“Defend The Turf An’ Ting…”
Stonebwoy had nothing much to prove when he and his entourage—known as the BHIM Nation—rolled up on a fleet of motorbikes this past weekend to a highly anticipated battle with Shatta Wale, his chief rival for the title of Africa’s Dancehall King. Stonebwoy has come a long way since his humble beginnings in Ashaiman, a seaside town on the outskirts of Accra, the capital city of Ghana. The internationally renowned West African artist developed his own distinctive musical style, which he describes as Afro-Dancehall, fusing Jamaican dancehall and patois with Afrobeats, hip hop slang, and his native dialect Ewe. He established his own independent company, the Burniton Music Group, as well as a charitable organization, the Livingstone Foundation. He’s also earned numerous accolades over the course of his career. He was named Best International Act at the 2015 BET Awards. He has won several Ghana Music Awards, including Artist of the Year. He collaborated with Morgan Heritage on the group’s Grammy-nominated 2017 album Avrakedabra and recorded singles with many of Jamaica’s top dancehall artists, including Grammy-winners Sean Paul and Beenie Man. His latest album, Anloga Junction, features a hit collab with VIBE cover artist Keri Hilson as well as Nasty C, a South African rapper who signed to Def Jam in March. Stonebwoy entered the clash arena wearing a full-face gas mask, leaving no doubt that he was taking this competition very seriously. Video After The Jump…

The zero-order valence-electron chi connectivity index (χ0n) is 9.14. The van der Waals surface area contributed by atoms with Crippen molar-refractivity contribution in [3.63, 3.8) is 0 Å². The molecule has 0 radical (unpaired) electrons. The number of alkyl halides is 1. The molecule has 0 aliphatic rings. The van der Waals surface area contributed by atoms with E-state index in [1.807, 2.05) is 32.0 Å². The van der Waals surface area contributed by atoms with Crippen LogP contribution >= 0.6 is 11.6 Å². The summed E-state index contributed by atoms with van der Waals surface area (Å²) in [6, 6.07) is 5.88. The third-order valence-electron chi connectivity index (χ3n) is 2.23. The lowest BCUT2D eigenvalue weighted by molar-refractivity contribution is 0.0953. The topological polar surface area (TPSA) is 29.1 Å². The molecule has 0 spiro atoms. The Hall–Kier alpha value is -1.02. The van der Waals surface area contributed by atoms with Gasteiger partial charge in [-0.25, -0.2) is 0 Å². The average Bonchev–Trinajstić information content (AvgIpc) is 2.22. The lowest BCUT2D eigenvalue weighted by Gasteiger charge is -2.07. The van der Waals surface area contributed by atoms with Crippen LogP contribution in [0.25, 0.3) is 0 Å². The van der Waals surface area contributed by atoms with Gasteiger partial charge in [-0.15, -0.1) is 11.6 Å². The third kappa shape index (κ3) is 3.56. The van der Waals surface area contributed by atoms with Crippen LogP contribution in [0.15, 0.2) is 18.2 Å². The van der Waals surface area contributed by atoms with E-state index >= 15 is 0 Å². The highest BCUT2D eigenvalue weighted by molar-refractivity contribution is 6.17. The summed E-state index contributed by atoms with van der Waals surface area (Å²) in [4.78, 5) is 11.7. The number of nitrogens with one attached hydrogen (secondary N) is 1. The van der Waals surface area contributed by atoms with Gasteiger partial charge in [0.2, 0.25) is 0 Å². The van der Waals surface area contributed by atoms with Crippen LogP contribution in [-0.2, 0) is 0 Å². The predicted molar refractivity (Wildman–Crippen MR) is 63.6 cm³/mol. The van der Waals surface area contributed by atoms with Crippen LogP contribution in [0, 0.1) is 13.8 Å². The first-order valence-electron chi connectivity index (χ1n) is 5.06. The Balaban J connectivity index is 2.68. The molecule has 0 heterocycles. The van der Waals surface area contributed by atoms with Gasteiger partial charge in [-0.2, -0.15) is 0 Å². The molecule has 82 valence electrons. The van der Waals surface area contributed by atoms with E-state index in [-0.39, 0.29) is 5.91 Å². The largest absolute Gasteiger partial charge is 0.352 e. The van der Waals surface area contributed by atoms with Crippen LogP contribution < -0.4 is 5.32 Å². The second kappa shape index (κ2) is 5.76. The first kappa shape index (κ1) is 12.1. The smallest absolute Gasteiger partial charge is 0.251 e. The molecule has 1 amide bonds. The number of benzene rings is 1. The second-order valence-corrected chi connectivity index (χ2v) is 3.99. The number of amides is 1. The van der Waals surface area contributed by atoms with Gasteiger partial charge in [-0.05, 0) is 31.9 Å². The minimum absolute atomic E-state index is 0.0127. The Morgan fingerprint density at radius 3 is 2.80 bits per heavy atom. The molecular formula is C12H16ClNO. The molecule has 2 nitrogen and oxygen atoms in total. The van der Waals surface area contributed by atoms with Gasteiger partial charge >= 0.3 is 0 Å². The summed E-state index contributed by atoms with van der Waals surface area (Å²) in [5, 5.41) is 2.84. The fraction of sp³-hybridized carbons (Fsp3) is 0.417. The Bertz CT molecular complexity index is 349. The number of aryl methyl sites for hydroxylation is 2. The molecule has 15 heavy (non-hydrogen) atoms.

Hey, Ghost Man! Come back again! Run That…
Sponsored by Ghana’s Ministry of Health and broadcast by Asaasse Radio in Accra, the virtual clash was designed to raise proceeds to “crush COVID 19″—but Stonebwoy’s mask was more suited for mortal combat than preventing Coronavirus. The first of the 40 songs he unleashed against his nemesis was a hard-hitting new freestyle called “Blaze Dem.” Shortly after the clash Stonebwoy released a music video for the track, featuring visual highlights from the hard-fought battle against Shotta, which has been compared to the epic Verzuz clash between Beenie Man and Bounty Killer.
Best known to international audiences for his appearance on “Already,” a Major Lazer–produced from Beyonce’s album Black is King, Shotta’s provocative style included theatrics, personal insults and throwing money all over the stage. Stonebwoy, on the other hand, let his melodies, lyrics, and big tunes do the talking. You can watch the full battle here, and stay tuned for Stonebwoy’s IG Live chat with Reshma B of Boomshots today.
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